When not travelling with Russell, the young drummer spent much time on Manhattan's 52nd Street and uptown in Minton's, the legendary incubator of bebop, soaking up the scene.
Haynes was Lester Young's drummer from 1947 to 1949, worked with Bud Powell and Miles Davis in '49, became Charlie Parker's drummer of choice from 1949 to 1953, toured the world with Sarah Vaughan from 1954 to 1959, did numerous extended gigs with Thelonious Monk in 1959-60, made eight recordings with Eric Dolphy in 1960-61, worked extensively with Stan Getz from 1961 to 1965, played and recorded with the John Coltrane Quartet from 1963 to 1965, has intermittently collaborated with Chick Corea since 1968, and with Pat Metheny during the '90s. Metheny was featured on Haynes' previous Dreyfus release Te Vou! (voted by NAIRD as Best Contemporary Jazz Record of 1996). He's been an active bandleader from the late '50s to the present, featuring artists in performance and on recordings like Phineas Newborn, Booker Ervin, Roland Kirk, George Adams, Hannibal Marvin Peterson, Ralph Moore and Donald Harrison. A perpetual top three drummer in the Downbeat Readers Poll Awards, he won the Best Drummer honors in 1996, and in that year received the prestigious French Chevalier des l'Ordres Artes et des Lettres.
On Praise, he gathers a top-shelf quintet of improvisers half his age. The 72-year-old master attacks nine tunes from each conceivable angle and possible configuration; typically, his young cohorts have to exert every ounce of creative energy not to be left in the dust. Those youngbloods include two newcomers to Haynes' circle, altoist Kenny Garrett and tenorist David Sanchez. Roy's son Graham Haynes adds his distinctive sound on cornet and flugelhorn to the powerful front line. Pianist David Kikoski has been with Haynes for 15 years, while bassist Dwayne Burno is a recent initiate.
As on his previous two recordings for Dreyfus (When It's Haynes, It Roars and Te Vou!), Praise refers to Haynes' glorious legacy while adhering firmly to his credo, "Now is the time." Within the imaginative arrangements, Haynes stamps his personality on each tune, intuitively designing rhythmic phrases like a great tap dancer. "I structure pieces like riding a horse," he says. "You pull a rein here, you tighten it up here, you loosen it there. I'm still sitting in the driver's seat, so to speak. I let it loose, I let it go, I see where it's going and what it feels like. Sometimes I take it out, sometimes I'll be polite, nice and let it move and breathe -- always in the pocket and with feeling. So the music is tight but loose."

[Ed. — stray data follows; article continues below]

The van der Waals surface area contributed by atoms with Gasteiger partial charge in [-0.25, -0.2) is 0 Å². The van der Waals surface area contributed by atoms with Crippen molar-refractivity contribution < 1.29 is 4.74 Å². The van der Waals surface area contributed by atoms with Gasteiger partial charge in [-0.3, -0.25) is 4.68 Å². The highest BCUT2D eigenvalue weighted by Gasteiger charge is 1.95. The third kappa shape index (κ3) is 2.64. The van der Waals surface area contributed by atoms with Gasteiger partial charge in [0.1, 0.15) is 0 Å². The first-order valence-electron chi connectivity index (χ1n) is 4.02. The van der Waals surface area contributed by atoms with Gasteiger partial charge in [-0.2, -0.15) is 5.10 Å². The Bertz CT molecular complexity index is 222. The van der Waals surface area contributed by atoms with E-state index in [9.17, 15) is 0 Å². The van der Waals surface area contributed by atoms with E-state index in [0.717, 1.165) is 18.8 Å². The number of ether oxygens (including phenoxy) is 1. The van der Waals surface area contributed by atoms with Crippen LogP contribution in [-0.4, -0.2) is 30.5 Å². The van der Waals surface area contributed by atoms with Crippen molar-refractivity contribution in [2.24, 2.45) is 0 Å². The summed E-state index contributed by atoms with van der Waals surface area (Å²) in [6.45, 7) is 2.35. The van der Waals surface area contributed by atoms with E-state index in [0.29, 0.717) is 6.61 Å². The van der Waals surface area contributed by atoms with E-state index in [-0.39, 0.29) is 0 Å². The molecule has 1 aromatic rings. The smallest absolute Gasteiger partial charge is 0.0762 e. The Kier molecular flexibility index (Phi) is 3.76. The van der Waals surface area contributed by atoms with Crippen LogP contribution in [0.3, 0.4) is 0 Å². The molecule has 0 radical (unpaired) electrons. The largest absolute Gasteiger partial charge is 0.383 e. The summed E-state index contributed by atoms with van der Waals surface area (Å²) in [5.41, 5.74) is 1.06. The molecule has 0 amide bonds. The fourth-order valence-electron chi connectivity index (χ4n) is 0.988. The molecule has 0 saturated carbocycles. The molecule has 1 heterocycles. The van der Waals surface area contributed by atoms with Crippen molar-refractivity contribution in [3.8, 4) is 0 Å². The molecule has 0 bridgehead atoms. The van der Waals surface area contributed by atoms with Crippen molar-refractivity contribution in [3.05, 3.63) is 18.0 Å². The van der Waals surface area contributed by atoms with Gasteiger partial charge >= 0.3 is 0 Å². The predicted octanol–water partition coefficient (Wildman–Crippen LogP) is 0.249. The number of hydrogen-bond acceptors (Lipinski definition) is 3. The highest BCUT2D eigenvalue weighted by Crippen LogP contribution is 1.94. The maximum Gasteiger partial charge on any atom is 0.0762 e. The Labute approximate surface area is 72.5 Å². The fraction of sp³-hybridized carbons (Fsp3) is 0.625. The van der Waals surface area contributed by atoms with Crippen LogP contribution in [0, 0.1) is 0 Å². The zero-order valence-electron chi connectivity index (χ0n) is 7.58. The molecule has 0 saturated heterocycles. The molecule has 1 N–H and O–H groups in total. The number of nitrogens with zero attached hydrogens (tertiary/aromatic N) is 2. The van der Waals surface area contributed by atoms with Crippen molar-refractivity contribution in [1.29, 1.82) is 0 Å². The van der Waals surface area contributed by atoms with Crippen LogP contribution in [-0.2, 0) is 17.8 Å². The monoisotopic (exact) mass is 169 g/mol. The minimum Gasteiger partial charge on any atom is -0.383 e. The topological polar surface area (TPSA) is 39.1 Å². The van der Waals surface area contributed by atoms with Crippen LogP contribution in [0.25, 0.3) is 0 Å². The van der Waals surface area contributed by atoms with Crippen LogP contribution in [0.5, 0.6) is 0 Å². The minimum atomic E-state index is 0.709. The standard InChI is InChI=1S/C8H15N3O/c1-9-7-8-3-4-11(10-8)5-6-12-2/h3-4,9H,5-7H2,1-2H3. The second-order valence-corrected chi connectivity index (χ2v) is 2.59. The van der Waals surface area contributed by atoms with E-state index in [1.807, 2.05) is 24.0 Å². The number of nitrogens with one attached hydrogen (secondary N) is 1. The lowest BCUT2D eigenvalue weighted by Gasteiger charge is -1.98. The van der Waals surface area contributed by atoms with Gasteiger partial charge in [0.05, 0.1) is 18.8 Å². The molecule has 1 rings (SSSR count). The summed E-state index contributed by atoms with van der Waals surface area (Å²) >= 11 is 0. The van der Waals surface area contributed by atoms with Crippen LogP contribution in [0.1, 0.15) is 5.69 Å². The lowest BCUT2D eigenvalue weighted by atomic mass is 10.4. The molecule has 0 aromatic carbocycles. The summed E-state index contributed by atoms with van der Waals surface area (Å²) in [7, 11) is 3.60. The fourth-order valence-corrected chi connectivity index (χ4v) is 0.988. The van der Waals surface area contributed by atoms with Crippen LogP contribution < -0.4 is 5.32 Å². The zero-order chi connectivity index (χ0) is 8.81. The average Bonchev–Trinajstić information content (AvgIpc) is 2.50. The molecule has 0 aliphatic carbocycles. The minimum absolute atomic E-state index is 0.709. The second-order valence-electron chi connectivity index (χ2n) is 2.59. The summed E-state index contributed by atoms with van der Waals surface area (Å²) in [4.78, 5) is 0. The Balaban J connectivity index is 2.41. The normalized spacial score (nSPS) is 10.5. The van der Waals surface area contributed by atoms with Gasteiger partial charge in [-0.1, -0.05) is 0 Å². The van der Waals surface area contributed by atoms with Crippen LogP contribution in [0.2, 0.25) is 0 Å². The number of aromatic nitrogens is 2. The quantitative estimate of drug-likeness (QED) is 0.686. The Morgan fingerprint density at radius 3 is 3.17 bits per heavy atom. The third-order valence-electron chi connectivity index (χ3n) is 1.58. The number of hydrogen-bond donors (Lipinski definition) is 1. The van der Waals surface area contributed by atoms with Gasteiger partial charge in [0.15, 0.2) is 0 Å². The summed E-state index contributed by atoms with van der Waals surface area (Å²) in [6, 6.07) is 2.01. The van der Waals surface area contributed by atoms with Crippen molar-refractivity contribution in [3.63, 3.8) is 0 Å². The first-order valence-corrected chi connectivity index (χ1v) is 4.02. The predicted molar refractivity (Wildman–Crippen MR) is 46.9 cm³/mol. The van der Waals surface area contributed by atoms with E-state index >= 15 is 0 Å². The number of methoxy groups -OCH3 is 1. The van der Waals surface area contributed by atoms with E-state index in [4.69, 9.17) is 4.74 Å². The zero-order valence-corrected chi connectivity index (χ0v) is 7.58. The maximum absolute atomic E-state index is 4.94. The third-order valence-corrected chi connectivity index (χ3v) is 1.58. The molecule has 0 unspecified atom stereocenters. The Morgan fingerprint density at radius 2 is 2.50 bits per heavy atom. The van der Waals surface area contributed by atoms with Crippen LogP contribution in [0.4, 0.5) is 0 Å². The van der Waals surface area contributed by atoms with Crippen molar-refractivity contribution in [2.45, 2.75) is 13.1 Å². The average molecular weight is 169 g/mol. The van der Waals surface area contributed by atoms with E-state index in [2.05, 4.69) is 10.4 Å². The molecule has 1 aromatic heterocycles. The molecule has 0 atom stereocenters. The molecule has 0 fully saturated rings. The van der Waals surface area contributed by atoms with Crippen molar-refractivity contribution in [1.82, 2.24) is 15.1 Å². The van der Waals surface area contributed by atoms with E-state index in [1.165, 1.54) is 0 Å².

Haynes elicits remarkable performances. For example, there's a startling duo with Kenny Garrett on "My Little Suede Shoes." 49 years after Haynes played traps alongside two congueros on Charlie Parker's original recording, he dialogues with the ferocious altoist almost in free meter, implying the beat. "Israel" is a tribute to Haynes' friend, composer John Carisi, which premiered on the April 1949 Birth of the Cool session for Capitol with Kenny Clarke on drums. Here the soloists take precise, elegant solos on the challenging changes, spurred by Haynes' all-over rhythm painting. "The Touch Of Your Lips" is the latest in a series of Sarah Vaughan ballads that Haynes has recorded, featuring a compelling Graham Haynes statement on flugelhorn. David Sanchez, in fine form throughout, blows full bore on Kikoski's Coltranesque "Inner
Trust," while the versatile pianist gets two trio features -- a tasty interpretation of the traditional hymn "Morning Has Broken" and a rollicking version of McCoy Tyner's "Blues On The Corner," playing electric piano. The three horns handle Chick Corea's rhythmically tricky "Mirror, Mirror" with panache, while there's keen ensemble interplay throughout "After Sunrise," augmented by in-demand Latin percussionist Daniel Moreno. The proceedings conclude with a finely textured drum solo, "Shades of Senegal."
Haynes assesses his restless persona - "I am constantly practicing in my head. In fact, a teacher in school once sent me to the principal, because I was drumming with my hands on the desk in class. My father used to say I was just nervous. I'm always thinking rhythms, drums. When I was very young I used to practice a lot; not any special thing, but just practice playing. Now I'm like a doctor. When he's operating on you, he's practicing. When I go to my gigs, that's my practice. I may play something that I never heard before or maybe that you never heard before. It's all a challenge. I deal with sounds. I'm full of rhythm, man. I feel it. I think summer, winter, fall, spring, hot, cold, fast and slow -- colors. But I don't analyze it. I've been playing professionally over 50 years, and that's the way I do it. I always surprise myself. The worst surprise is when I can't get it to happen. But it usually comes out. I don't play for a long period, and then I'm like an animal, a lion or tiger locked in its cage, and when I get out I try to restrain myself. I don't want to overplay. I like the guys to trade, and I just keep it moving, and spread the rhythm, as Coltrane said. Keep it moving, keep it crisp."